Mexico

Country Profile

In 1875, President Brigham Young called a party of six missionaries to take Spanish language materials about the Church from Salt Lake City to Mexico. Upon arriving in Mexico in 1876, the missionaries divided into two groups. In 1876, Helaman Pratt and Meliton Trejo, a Spanish convert, traveled to Hermosillo, Sonora, where they baptized the first five members in Mexico.

In 1885, a group of nearly 400 colonists from Utah arrived at the northern Mexico Casas Grandes River and acquired property. Mexico's first stake (similar to a diocese) was created in Colonia Juárez in 1895. By 1912, more than 4,000 members had settled in Chihuahua and Sonora.

When Rey L. Pratt returned to central Mexico in November of 1917, he found the members had remained faithful in difficult living circumstances. Local Mexican leaders again maintained stability and expanded proselyting work, calling six local missionaries in 1930. In 1946 Church President George Albert Smith visited Church members in Mexico, who then numbered more than 5,300.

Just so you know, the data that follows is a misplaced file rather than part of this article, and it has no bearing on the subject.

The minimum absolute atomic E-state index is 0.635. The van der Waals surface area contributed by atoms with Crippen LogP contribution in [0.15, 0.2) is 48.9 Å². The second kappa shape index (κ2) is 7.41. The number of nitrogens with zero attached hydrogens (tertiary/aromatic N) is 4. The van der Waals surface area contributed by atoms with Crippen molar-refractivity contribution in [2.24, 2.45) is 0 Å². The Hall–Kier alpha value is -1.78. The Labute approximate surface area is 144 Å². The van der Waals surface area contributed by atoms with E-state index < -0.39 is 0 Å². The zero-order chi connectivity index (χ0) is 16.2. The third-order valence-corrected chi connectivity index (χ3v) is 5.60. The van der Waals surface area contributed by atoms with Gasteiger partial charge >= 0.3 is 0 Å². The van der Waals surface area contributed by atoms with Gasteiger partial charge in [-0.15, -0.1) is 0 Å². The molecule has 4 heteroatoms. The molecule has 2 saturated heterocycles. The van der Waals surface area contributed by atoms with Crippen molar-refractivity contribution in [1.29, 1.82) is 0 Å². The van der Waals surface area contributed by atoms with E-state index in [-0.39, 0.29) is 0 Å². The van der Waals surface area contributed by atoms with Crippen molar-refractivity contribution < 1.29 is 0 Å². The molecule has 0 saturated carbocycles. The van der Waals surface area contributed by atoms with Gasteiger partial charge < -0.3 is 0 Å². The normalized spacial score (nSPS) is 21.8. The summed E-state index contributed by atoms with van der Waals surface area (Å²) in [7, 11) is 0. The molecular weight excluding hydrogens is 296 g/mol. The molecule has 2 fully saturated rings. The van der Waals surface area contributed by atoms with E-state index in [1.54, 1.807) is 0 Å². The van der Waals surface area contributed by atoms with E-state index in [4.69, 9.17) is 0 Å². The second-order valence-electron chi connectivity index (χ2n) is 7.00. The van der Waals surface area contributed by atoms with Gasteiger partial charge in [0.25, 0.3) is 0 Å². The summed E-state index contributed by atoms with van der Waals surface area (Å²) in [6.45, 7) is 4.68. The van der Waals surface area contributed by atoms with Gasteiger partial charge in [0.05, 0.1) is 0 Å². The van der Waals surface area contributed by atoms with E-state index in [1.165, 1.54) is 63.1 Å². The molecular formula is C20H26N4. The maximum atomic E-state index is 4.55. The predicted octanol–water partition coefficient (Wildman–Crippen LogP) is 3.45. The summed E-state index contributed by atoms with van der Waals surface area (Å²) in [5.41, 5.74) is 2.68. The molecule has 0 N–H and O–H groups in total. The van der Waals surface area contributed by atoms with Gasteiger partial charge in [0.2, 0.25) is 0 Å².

On 3 December 1961, the Mexico Stake was created, with Harold Brown as president. Membership numbered nearly 25,000. Church schools were begun in Mexico in 1959. On 3 April 1976, a temple was announced for Mexico City and the completed temple was dedicated 2 December 1983 by President Gordon B. Hinckley. At that time, membership in Mexico was conservatively numbered at about 240,000. Mexico was the first country outside the United States to hold 100 Latter-day Saint stakes.

An historic moment came on 29 June 1993, when the Mexican government formally registered the Church, allowing it to own property. President Howard W. Hunter visited Mexico to create the Mexico City Contreras Stake, the Church's 2,000th, on 11 December 1994.

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